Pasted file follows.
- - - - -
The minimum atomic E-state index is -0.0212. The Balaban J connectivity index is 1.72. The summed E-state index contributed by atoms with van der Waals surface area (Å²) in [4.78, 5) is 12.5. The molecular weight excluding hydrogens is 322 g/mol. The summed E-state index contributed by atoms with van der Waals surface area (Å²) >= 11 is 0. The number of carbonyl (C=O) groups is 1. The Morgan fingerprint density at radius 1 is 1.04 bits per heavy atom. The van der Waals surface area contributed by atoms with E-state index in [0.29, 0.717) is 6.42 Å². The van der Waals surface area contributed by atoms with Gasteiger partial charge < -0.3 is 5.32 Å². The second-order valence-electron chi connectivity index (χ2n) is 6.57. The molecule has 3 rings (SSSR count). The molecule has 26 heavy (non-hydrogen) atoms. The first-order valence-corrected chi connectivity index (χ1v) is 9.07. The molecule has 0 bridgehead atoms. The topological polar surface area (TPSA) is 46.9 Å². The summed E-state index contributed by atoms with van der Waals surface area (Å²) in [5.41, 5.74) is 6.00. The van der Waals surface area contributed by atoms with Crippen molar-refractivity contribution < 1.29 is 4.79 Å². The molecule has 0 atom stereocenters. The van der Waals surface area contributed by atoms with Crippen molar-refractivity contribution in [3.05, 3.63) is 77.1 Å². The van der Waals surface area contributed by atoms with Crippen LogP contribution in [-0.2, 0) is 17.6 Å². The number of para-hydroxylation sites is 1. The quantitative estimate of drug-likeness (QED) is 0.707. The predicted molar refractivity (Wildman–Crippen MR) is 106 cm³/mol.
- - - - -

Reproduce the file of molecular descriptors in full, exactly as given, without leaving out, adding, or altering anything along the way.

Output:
The minimum atomic E-state index is -0.0212. The Balaban J connectivity index is 1.72. The summed E-state index contributed by atoms with van der Waals surface area (Å²) in [4.78, 5) is 12.5. The molecular weight excluding hydrogens is 322 g/mol. The summed E-state index contributed by atoms with van der Waals surface area (Å²) >= 11 is 0. The number of carbonyl (C=O) groups is 1. The Morgan fingerprint density at radius 1 is 1.04 bits per heavy atom. The van der Waals surface area contributed by atoms with E-state index in [0.29, 0.717) is 6.42 Å². The van der Waals surface area contributed by atoms with Gasteiger partial charge < -0.3 is 5.32 Å². The second-order valence-electron chi connectivity index (χ2n) is 6.57. The molecule has 3 rings (SSSR count). The molecule has 26 heavy (non-hydrogen) atoms. The first-order valence-corrected chi connectivity index (χ1v) is 9.07. The molecule has 0 bridgehead atoms. The topological polar surface area (TPSA) is 46.9 Å². The summed E-state index contributed by atoms with van der Waals surface area (Å²) in [5.41, 5.74) is 6.00. The van der Waals surface area contributed by atoms with Crippen molar-refractivity contribution < 1.29 is 4.79 Å². The molecule has 0 atom stereocenters. The van der Waals surface area contributed by atoms with Crippen molar-refractivity contribution in [3.05, 3.63) is 77.1 Å². The van der Waals surface area contributed by atoms with Crippen LogP contribution in [-0.2, 0) is 17.6 Å². The number of para-hydroxylation sites is 1. The quantitative estimate of drug-likeness (QED) is 0.707. The predicted molar refractivity (Wildman–Crippen MR) is 106 cm³/mol.